Not everything needs to be re-written if it does the job. It just that we don't really have a "library" of common use methods for nes so re-usability as been quite scarce for me on that platform.

So my opinion is that it's on a case by case basic. There is no black or white for this: you have to evaluate the re-usability of the code. Tightly optimized code for a specific situation in a specific game may not be re-usable but a module with specific functionality could be.


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PostPosted: Wed Mar 04, 2009 8:43 pm 
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Banshaku wrote:
For example, if I'm trying to re-use someone sound engine (which is a complicated part of a game engine) and it's working well for me, why should I rewrite it? It someone make some common routine that have been tested and working well, why should I re-write it my own way?


Maybe it's just me, but don't you feel kind of bad copying and pasting someone else's code? I feel cheap doing it, like I didn't work for it. And also, aren't there like legal issues regarding that? I don't know much about that.

Also you should rewrite it because it gives you practice programming and you may catch a bug that would be caused if you just copied/pasted it. And I used to think in those books like "C for dummies" that you don't need to do the practice exercises if you understand what they're saying. But then there came a point where I actually decided to do one of the practice exercises later in the book and I had trouble doing it because I kept forgetting things that I'd previously learned but never exercised. Just little things like rewriting code give you practice and in the long run make you way better at programming.


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PostPosted: Wed Mar 04, 2009 9:07 pm 
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Celius wrote:
Maybe it's just me, but don't you feel kind of bad copying and pasting someone else's code? I feel cheap doing it, like I didn't work for it. And also, aren't there like legal issues regarding that? I don't know much about that.


No if the code was meant for that in the first place. For example, when I'm using the Famitracker sound driver, I'm not copy pasting the code: I'm just including the module to my project with the linker provided by cc65. In that case this is not copy & paste practice at all, I'm just re-using a module that was made available for this purpose.

Regarding legal issues, it depends what the author decided to put the code under which licence.

Celius wrote:
Also you should rewrite it because it gives you practice programming and you may catch a bug that would be caused if you just copied/pasted it.


If it's only a few lines of code that you saw in a sample that uses specific variables (i.e. is not a function that you can call easily) then yes, you have to re-write it since the code could be very specific to this sample and it could have some impact when using. When it's a fully independent module then no, you don't have to. So basically, you have to use your own judgment to see what you have to re-write or not.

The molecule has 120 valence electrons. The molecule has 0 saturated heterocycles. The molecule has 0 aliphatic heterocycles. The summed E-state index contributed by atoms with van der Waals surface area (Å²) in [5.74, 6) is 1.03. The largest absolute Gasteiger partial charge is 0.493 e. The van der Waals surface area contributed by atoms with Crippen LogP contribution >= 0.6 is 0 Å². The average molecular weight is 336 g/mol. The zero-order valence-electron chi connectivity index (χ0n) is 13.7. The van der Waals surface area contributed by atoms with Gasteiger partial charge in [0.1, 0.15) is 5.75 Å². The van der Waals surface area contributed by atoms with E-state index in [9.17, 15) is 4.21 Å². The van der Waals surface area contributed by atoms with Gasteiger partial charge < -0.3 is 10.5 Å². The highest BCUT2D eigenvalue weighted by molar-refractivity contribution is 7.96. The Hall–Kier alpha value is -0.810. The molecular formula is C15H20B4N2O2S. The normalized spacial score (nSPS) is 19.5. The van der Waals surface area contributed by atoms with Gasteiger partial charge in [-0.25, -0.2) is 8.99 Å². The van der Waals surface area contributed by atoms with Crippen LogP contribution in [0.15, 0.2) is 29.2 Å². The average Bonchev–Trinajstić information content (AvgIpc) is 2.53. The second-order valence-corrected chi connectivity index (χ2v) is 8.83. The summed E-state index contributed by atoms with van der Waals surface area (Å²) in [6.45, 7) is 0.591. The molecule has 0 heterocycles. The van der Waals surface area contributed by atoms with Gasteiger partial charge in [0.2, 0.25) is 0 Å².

On the nes it may not be easy to reuse code since it may be too specific for the game but on other platform this is more common.


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PostPosted: Thu Mar 05, 2009 5:27 pm 
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I ripped code all the time when I was learning how to program, for one thing I know I have old controller reading routines that strobe before reading controller #2 (unnecessary) because I originally ripped that out of something by Snowbro. I rewrote it once I knew how the controller ports actually worked.

Other code I've used (that I can think of):
A psuedo-random number generator by kevtris, which he translated from the TTL Cookbook into 6502 asm. Munchie Attack relies on it. I also had translated it to PIC asm for testing an audio filter.

Of course I've used Nerdtracker 2 extensively. I'm starting to use Famitracker. I've also used MCK, experimentally.

Filepack by Mickael Pointer, LZ77 codec for 6502 (Oric computer, but it's good on NES).

Packbits by tepples, RLE codec. I also have my own RLE, but it's more for RLE encoding on NES itself.

I can top all this off with Garage Cart #2 that I'm organizing, it has contributions from least 2 dozen people from all over the world. I have to rip, hack, pack, and bugfix all this (all w/ permission of course).


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PostPosted: Thu Mar 05, 2009 7:31 pm 
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Yes, I 'borrow' until I get around to writing my own version, but a big part of this project is modularity, so being generic is pretty important in this case, too... My vision is a platformer where you can hook in your own characters, weapons, and levels, and play as you wish... I need both flexibility and modularity to accomplish this...


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PostPosted: Thu Mar 12, 2009 7:53 am 
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WedNESday actually crashed when I tried to run it.

:lol: